This is an overlay I made of two maps of the area. One is from the 1800s showing the old terraced houses and the other is a modern one. The black outlines Birley Fields
This is part of one of the old Victorian cobbled roads that survived:
Birley Fields from this winter just gone:
Not so pretty I know, because it's winter. But this is what I found when I went there today:
The diggers have moved in. Sad times. I wasn't the only one taking photos either. There was also a very angry and upset looking lady who later went over to a man busy cutting up one of the London Plane trees and looked like she was giving him a hard time.
So here he is cutting up trees:
And here she is, hands on hips, not very happy:
To be fair he was only doing his job. It's not his fault.
So whose fault is it then?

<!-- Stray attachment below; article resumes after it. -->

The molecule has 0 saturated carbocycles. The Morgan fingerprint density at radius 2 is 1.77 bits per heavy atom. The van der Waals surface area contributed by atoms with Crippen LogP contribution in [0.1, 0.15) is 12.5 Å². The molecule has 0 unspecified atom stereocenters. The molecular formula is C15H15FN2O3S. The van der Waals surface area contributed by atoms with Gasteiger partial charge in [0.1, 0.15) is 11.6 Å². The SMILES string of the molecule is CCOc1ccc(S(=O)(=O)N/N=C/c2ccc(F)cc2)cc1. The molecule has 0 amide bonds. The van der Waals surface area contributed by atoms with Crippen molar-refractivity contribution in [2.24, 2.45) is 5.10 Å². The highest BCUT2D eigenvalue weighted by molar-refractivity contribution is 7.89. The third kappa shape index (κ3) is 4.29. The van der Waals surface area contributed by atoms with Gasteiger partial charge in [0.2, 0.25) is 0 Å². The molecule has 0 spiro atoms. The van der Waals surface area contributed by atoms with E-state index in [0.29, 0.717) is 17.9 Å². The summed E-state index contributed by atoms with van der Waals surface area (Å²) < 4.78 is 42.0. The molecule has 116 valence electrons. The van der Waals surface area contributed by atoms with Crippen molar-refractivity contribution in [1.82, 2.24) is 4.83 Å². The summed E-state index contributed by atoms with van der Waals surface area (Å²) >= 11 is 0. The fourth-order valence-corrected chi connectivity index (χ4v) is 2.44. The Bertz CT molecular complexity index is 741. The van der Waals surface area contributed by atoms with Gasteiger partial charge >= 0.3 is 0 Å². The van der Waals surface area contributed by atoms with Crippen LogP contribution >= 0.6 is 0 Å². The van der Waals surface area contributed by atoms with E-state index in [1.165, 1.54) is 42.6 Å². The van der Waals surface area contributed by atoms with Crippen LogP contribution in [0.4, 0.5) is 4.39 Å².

My own university's!
They're building a massive new campus and student accommodation. This is the model of it in our library:
And here are the plans from MMU's website:
It looks like they're trying to be ecologically sensitive but there's no way that what they're proposing could be ecologically better than what exists now. Birley Fields grew naturally out of a pile of rubble, and it's rare (and fascinating) to find a place like this that has been left to its own devices for so long, especially so close to the city centre.
I just think it's a shame because there are so many ways this place could be enhanced ecologically AND for the community.
At least Hulme will still have its Community Garden Centre:
And I leave you with some lovely tulips from their community garden: